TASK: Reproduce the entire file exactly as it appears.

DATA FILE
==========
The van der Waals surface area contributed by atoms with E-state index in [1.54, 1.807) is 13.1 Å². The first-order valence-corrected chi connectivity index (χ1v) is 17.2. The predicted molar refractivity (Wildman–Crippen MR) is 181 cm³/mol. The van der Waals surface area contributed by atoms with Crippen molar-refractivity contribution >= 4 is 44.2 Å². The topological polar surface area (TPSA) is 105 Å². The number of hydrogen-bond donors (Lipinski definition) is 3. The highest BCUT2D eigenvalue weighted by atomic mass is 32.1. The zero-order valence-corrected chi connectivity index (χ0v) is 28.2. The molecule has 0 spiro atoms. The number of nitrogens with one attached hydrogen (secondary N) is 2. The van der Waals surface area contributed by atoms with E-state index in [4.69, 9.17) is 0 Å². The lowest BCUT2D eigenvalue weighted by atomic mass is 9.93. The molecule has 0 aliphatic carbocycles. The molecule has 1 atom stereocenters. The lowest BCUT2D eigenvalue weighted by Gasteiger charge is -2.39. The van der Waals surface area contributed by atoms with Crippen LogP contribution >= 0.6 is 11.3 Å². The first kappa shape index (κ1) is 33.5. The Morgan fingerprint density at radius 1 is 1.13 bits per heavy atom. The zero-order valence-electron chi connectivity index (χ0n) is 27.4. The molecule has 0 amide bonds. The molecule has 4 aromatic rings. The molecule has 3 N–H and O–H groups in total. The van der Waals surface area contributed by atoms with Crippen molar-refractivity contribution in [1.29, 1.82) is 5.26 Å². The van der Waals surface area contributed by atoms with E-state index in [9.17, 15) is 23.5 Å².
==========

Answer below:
The van der Waals surface area contributed by atoms with E-state index in [1.54, 1.807) is 13.1 Å². The first-order valence-corrected chi connectivity index (χ1v) is 17.2. The predicted molar refractivity (Wildman–Crippen MR) is 181 cm³/mol. The van der Waals surface area contributed by atoms with Crippen molar-refractivity contribution >= 4 is 44.2 Å². The topological polar surface area (TPSA) is 105 Å². The number of hydrogen-bond donors (Lipinski definition) is 3. The highest BCUT2D eigenvalue weighted by atomic mass is 32.1. The zero-order valence-corrected chi connectivity index (χ0v) is 28.2. The molecule has 0 spiro atoms. The number of nitrogens with one attached hydrogen (secondary N) is 2. The van der Waals surface area contributed by atoms with E-state index in [4.69, 9.17) is 0 Å². The lowest BCUT2D eigenvalue weighted by atomic mass is 9.93. The molecule has 0 aliphatic carbocycles. The molecule has 1 atom stereocenters. The lowest BCUT2D eigenvalue weighted by Gasteiger charge is -2.39. The van der Waals surface area contributed by atoms with Crippen LogP contribution >= 0.6 is 11.3 Å². The first kappa shape index (κ1) is 33.5. The Morgan fingerprint density at radius 1 is 1.13 bits per heavy atom. The zero-order valence-electron chi connectivity index (χ0n) is 27.4. The molecule has 0 amide bonds. The molecule has 4 aromatic rings. The molecule has 3 N–H and O–H groups in total. The van der Waals surface area contributed by atoms with Crippen molar-refractivity contribution in [1.29, 1.82) is 5.26 Å². The van der Waals surface area contributed by atoms with E-state index in [9.17, 15) is 23.5 Å².